Maid in Manhattan is as careful a combination of satisfying ingredients as it is possible to package. Every aspect is a proven commodity designed to go to the heart of the core fantasies of a 13-year-old girl, and the end result is undeniably pleasing, if not particularly memorable. Marisa is an appealing heroine, beloved by her son and her co-workers, loyal, practical but optimistic. She dreams of being more but isn't anything as icky as ambitious or confident or focused. Chris, too, dreams of more but isn't craven, like his political advisor. Everything is at the fairy tale level, which means we never dwell on troubling realities like what, exactly, Chris hopes to achieve as a senator or how, exactly, Marisa gets a job after being fired for stealing. The best and worst you can say about the movie is that there are no surprises -- no bad ones, but no good ones, either.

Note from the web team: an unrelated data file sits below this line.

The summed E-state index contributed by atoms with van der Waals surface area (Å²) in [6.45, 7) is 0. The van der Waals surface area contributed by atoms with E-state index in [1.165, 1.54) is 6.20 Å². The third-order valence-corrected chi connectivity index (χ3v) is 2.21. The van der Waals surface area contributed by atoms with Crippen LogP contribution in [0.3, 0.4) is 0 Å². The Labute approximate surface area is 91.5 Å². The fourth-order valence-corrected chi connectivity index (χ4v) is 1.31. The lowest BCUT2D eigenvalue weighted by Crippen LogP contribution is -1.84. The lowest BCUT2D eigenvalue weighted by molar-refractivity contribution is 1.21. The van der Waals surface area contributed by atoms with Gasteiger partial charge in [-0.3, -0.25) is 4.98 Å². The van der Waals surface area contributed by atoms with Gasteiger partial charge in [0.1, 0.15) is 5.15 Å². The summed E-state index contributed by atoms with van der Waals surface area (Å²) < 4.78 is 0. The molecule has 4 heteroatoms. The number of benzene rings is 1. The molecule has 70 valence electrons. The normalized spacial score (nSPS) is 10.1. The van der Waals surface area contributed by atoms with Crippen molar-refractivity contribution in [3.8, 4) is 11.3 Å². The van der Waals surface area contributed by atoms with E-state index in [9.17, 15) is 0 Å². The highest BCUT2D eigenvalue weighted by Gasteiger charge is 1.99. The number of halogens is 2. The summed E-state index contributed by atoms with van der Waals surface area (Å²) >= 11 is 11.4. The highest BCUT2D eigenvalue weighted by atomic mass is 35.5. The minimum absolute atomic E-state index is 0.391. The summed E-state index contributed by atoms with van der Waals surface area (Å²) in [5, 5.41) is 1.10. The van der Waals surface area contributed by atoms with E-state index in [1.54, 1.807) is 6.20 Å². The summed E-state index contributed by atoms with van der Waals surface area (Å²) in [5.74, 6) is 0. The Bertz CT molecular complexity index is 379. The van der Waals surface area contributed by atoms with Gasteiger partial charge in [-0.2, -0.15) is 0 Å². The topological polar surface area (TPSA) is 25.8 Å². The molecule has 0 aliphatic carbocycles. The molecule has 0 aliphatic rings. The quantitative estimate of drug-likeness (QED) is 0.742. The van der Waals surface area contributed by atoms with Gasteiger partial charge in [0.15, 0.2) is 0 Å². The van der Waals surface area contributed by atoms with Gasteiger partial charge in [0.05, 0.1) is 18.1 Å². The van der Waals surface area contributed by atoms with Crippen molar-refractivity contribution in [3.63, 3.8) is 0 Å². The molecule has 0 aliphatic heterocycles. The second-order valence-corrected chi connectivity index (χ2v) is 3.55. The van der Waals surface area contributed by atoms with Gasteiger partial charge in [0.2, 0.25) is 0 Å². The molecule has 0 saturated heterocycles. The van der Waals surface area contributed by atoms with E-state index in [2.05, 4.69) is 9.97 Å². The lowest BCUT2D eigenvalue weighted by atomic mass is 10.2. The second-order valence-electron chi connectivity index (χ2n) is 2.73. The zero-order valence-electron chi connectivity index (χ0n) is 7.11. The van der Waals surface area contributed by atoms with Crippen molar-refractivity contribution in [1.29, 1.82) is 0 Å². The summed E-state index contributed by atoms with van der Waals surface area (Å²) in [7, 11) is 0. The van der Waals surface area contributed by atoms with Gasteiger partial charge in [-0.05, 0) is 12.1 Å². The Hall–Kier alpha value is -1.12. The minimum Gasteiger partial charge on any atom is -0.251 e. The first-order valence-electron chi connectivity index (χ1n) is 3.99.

Romantic comedies are so endlessly appealing both to those looking back on their own experience of falling in love and those looking forward to it that Hollywood keeps cranking them out. The elements seem so simple -- the plucky but vulnerable heroine, the wisecracking best friend, the handsome hero all but dumbstruck by the heroine's charm and beauty, the second act complication, and the happily-ever-after ending. Yet, like love itself, perhaps, it is a goal more often sought than obtained, and the key ingredient to make it work is impossible to define.